Disciplīna in Britanniā reperta atque inde in Galliam trānslāta esse exīstimātur.
"The discipline/teaching is thought to have been discovered in Britain and carried over from there to Gaul."
The key here is that disciplina existimatur is passive: "The discipline is thought . . . ."
reperta atque . . . translata esse are perfect infinitives, but reperta and translata are nominative, not accusative, because they agree with the subject, disciplina.
He could have used an active verb: Disciplīnam in Britanniā repertam atque inde in Galliam trānslātam esse exīstimant. The subject of existimant would be indefinite, "one believes that" or "they believe that." Here we would have indirect discourse with an accusative subject and the perfect infinitives would be accusative. But when the passive is used, and the logical object (disciplinam) is grammatically the subject of the main verb and in the nominative case, the perfect infinitives agreeing with it must be nominative, too.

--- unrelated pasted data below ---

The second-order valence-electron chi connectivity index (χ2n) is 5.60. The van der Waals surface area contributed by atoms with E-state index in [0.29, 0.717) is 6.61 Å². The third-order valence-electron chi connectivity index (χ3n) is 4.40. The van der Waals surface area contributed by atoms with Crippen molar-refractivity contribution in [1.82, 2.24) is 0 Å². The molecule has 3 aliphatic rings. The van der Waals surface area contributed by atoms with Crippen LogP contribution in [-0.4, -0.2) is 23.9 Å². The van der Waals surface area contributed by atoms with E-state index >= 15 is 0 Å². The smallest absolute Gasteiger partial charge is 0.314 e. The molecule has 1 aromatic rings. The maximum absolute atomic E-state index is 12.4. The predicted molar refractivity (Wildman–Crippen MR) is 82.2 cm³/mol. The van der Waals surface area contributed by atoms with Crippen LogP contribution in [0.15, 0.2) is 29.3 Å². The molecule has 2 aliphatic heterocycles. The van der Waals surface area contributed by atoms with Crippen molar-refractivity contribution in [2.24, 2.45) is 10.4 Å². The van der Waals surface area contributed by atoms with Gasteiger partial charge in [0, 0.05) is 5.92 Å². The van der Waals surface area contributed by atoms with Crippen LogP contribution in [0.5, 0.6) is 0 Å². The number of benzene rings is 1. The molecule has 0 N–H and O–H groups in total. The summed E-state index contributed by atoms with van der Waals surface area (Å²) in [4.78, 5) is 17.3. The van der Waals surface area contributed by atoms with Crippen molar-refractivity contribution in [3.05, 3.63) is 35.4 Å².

He could also have omitted esse, as Latin authors frequently do. But the underlying forms are perfect infinitives, which are formed periphrastically with esse + past perfect participle.
Hope this helps.